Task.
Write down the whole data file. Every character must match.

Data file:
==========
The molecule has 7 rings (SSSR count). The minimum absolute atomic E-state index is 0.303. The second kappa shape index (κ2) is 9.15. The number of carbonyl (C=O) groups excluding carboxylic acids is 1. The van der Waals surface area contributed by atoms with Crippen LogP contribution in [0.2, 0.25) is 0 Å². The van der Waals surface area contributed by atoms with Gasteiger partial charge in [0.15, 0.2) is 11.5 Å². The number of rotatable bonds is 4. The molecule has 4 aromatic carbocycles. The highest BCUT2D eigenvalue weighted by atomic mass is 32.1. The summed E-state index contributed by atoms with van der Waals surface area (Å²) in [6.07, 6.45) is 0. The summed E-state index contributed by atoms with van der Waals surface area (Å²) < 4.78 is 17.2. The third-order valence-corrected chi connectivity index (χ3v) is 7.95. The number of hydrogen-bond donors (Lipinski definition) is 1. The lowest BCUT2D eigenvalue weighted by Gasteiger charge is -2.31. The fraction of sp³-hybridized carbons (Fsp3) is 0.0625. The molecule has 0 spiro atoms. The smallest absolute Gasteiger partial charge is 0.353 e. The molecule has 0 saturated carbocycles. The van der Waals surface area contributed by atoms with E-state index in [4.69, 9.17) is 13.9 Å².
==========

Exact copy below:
The molecule has 7 rings (SSSR count). The minimum absolute atomic E-state index is 0.303. The second kappa shape index (κ2) is 9.15. The number of carbonyl (C=O) groups excluding carboxylic acids is 1. The van der Waals surface area contributed by atoms with Crippen LogP contribution in [0.2, 0.25) is 0 Å². The van der Waals surface area contributed by atoms with Gasteiger partial charge in [0.15, 0.2) is 11.5 Å². The number of rotatable bonds is 4. The molecule has 4 aromatic carbocycles. The highest BCUT2D eigenvalue weighted by atomic mass is 32.1. The summed E-state index contributed by atoms with van der Waals surface area (Å²) in [6.07, 6.45) is 0. The summed E-state index contributed by atoms with van der Waals surface area (Å²) < 4.78 is 17.2. The third-order valence-corrected chi connectivity index (χ3v) is 7.95. The number of hydrogen-bond donors (Lipinski definition) is 1. The lowest BCUT2D eigenvalue weighted by Gasteiger charge is -2.31. The fraction of sp³-hybridized carbons (Fsp3) is 0.0625. The molecule has 0 spiro atoms. The smallest absolute Gasteiger partial charge is 0.353 e. The molecule has 0 saturated carbocycles. The van der Waals surface area contributed by atoms with E-state index in [4.69, 9.17) is 13.9 Å².